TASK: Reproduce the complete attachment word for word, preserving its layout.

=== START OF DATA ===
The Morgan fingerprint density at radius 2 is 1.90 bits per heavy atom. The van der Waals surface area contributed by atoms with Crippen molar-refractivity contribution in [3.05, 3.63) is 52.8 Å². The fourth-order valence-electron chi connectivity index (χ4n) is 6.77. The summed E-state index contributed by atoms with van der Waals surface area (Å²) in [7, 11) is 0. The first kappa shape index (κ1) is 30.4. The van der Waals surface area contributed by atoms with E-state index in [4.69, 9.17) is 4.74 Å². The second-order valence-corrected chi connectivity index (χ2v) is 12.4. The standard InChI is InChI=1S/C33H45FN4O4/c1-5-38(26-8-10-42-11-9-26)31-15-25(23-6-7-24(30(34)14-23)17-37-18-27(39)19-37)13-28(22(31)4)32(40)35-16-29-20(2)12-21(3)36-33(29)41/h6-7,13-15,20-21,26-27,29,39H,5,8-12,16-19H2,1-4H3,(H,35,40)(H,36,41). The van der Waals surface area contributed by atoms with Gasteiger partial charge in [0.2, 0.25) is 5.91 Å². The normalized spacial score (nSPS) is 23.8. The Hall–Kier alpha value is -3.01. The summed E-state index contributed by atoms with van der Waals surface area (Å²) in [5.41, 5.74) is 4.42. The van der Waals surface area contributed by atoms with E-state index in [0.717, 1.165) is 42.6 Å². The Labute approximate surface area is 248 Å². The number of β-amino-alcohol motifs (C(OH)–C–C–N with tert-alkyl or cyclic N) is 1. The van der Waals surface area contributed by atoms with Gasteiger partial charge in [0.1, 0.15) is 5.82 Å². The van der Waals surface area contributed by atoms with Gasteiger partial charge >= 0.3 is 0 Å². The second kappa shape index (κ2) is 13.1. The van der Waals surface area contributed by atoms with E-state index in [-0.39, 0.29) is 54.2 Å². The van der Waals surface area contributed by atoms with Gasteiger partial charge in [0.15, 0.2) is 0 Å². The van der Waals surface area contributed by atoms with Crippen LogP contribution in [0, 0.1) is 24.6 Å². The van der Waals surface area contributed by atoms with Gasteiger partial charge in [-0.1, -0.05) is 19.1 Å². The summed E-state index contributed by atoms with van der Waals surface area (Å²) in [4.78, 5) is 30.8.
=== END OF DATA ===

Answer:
The Morgan fingerprint density at radius 2 is 1.90 bits per heavy atom. The van der Waals surface area contributed by atoms with Crippen molar-refractivity contribution in [3.05, 3.63) is 52.8 Å². The fourth-order valence-electron chi connectivity index (χ4n) is 6.77. The summed E-state index contributed by atoms with van der Waals surface area (Å²) in [7, 11) is 0. The first kappa shape index (κ1) is 30.4. The van der Waals surface area contributed by atoms with E-state index in [4.69, 9.17) is 4.74 Å². The second-order valence-corrected chi connectivity index (χ2v) is 12.4. The standard InChI is InChI=1S/C33H45FN4O4/c1-5-38(26-8-10-42-11-9-26)31-15-25(23-6-7-24(30(34)14-23)17-37-18-27(39)19-37)13-28(22(31)4)32(40)35-16-29-20(2)12-21(3)36-33(29)41/h6-7,13-15,20-21,26-27,29,39H,5,8-12,16-19H2,1-4H3,(H,35,40)(H,36,41). The van der Waals surface area contributed by atoms with Gasteiger partial charge in [0.2, 0.25) is 5.91 Å². The normalized spacial score (nSPS) is 23.8. The Hall–Kier alpha value is -3.01. The summed E-state index contributed by atoms with van der Waals surface area (Å²) in [5.41, 5.74) is 4.42. The van der Waals surface area contributed by atoms with E-state index in [0.717, 1.165) is 42.6 Å². The Labute approximate surface area is 248 Å². The number of β-amino-alcohol motifs (C(OH)–C–C–N with tert-alkyl or cyclic N) is 1. The van der Waals surface area contributed by atoms with Gasteiger partial charge in [0.1, 0.15) is 5.82 Å². The van der Waals surface area contributed by atoms with Gasteiger partial charge >= 0.3 is 0 Å². The second kappa shape index (κ2) is 13.1. The van der Waals surface area contributed by atoms with E-state index in [-0.39, 0.29) is 54.2 Å². The van der Waals surface area contributed by atoms with Gasteiger partial charge in [0.15, 0.2) is 0 Å². The van der Waals surface area contributed by atoms with Crippen LogP contribution in [0, 0.1) is 24.6 Å². The van der Waals surface area contributed by atoms with Gasteiger partial charge in [-0.1, -0.05) is 19.1 Å². The summed E-state index contributed by atoms with van der Waals surface area (Å²) in [4.78, 5) is 30.8.